This past week the high temps, high pressure and high bluebird skies made for lower catch rates for many anglers. With the water level at a very low level and no forecast for rain in sight, it would not surprise me if the bite remained a bit tough for most. But fish can and will get themselves caught if you put together a solid and patient presentation. Here’s what worked for me this past week..
I had the pleasure of fishing with a pair of great guys, Jesse Preston and his partner Mike. Our target was walleye as these guys were pre-fishing for an up-coming tourney in the hopes of finding a few productives spots and to learn a new technique or two.
We focused our attentions off the main channel in side channel cuts with the most flow we could find. Depths fished ranged from 2′ – 8′. If we got any deeper than that all we would catch was small-ish sheepshead and inch fiddler cats. The walleyes were definitely relating to high current areas regardless of how shallow those areas might have been.
Most productive times to be on the water fishing walleyes? Right in the middle of the day… basically 10:30 AM and on through the middle of the day.
In this first photo Jesse and Mark are shown with a super nice pair of walleyes that fell to a light split shot rig n’ leech drifted in shallow water along the rim of a deeper hole. There was deeper water nearby… down to about 12′ with lots of timber in the deeper water but the walleyes just weren’t feeding any deeper than 8′, with the vast majority of the fish being caught in 3′ – 4′ of water. Both crawlers and leeches caught fish with the leeches taking all fish caught over 20 inches. Keys to getting bit and hooking up were to fish as slowly as possible and once a bite was detected, line was fed to the fish for 5 – 10 seconds before setting the hook. On this particular day, we had these two piggies along with a nice 2-man limit of 15.5 inch – 18 inch fish for the pan.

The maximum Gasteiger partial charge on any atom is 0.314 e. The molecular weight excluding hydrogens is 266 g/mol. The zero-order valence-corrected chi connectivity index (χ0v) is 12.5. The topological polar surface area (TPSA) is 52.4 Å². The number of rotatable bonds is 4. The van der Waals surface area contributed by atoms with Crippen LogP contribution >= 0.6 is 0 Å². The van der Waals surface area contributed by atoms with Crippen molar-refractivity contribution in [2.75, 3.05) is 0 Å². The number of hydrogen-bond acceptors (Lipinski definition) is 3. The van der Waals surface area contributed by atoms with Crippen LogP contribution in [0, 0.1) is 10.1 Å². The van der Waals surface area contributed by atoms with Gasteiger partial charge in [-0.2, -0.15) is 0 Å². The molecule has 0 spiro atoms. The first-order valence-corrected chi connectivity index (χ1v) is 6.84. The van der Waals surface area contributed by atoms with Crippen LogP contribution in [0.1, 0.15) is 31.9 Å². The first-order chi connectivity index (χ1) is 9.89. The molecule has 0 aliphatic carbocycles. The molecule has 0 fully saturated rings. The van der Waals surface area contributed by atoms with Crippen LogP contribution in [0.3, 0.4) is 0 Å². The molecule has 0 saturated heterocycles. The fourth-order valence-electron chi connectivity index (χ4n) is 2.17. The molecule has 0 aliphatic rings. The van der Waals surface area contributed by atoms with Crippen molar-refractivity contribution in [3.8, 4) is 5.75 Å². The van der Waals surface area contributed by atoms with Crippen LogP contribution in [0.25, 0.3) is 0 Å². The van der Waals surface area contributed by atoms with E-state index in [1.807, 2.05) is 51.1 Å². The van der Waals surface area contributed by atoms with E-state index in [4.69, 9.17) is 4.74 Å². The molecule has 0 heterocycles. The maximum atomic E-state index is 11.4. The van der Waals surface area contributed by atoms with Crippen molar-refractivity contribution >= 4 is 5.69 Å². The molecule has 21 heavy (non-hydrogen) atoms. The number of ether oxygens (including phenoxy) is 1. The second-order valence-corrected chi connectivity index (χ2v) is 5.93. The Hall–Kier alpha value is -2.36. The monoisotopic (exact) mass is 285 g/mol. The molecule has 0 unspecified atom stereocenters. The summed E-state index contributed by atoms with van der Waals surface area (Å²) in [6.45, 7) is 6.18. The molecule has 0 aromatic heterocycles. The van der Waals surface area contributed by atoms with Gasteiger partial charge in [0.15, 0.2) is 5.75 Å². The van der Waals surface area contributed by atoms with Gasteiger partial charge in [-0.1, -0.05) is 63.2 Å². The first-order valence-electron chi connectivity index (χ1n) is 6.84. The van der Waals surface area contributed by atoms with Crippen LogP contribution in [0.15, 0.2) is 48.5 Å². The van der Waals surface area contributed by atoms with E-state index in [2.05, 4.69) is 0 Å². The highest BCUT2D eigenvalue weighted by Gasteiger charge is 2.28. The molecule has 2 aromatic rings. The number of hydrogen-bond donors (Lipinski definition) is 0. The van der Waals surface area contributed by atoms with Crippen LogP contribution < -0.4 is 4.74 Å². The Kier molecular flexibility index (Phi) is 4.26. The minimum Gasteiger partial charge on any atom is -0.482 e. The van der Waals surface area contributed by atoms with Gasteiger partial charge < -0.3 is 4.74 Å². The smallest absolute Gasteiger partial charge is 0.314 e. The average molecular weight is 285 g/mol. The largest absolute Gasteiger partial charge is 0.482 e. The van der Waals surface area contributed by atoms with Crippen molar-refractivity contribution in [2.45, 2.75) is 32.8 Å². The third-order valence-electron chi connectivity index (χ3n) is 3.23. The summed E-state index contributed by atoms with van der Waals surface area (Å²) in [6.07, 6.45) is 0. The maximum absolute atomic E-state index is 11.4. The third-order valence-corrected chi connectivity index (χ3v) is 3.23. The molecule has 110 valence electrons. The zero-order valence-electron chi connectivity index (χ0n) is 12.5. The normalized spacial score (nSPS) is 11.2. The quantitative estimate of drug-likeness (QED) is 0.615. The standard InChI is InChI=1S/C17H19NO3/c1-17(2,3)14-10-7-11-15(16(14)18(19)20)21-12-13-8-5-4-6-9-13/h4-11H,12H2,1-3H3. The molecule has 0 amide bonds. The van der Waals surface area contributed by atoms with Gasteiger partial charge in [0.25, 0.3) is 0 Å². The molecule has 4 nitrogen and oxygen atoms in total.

Notice the fish on the left had a couple bites taken out of it’s tail! We figured that little trim job cost that fish at least 3/4 inch in length… it taped out at 26.6 inches and was released in good health.
I also did some bass fishing this week and found the bite to be a bit slower than expected although we did scrape up a fair number fish on the day in question. Right away in the AM the bite was VERY good with numbers of 16" – 18" bass coming to the boat but once the sun made it above the trees, well, the bite really took a down turn. Early on black ringworms with a white tail were the BOMB and Ed Wendt, shown here in this photo, caught 3 bass like the one in this photo in about 4 casts to a rock shelf located behind a wingdam on the river near Wabasha, MN. With the sun high in the sky we fished slop, backwater sloughs with current and wood as well as main channel rip rap with current. The only pattern giving up any fish of any significance was main channel rip rap and the fish being caught weren’t the smallies a guy would expect holding in the current, it was largemouth like the one I’m holding in this last photo. These main channel fish were all over 4" Chunky Butt tubes in Pumpkinseed and Black Neon fished on a 1/8th ounce 60′ jighead. The fish weren’t up shallow on the rip rap, instead they were down 6′ – 8′ feet laying just inside of the current seam created by small points coming off the rocks. These Chunky Butt tubes have an impressive number of long tentacles and as a result they sink VERY slowly on a light jighead and it really resulted in some startling hits on a day when other baits were just getting picked at. I did try to go to heavier jigs for better control in the deeper, swirling waters but the sink rate was too fast, the action of these tubes was too diminshed and our catch rate dropped noticeably.
Well I hope to see everyone at the 4th Annual "fishtheriver" Get-Together being held at Everts Resort this Saturday Aug. 16th. We’re having a hog roast following our fishing tourney. If you can make it, grab the kids and come on down!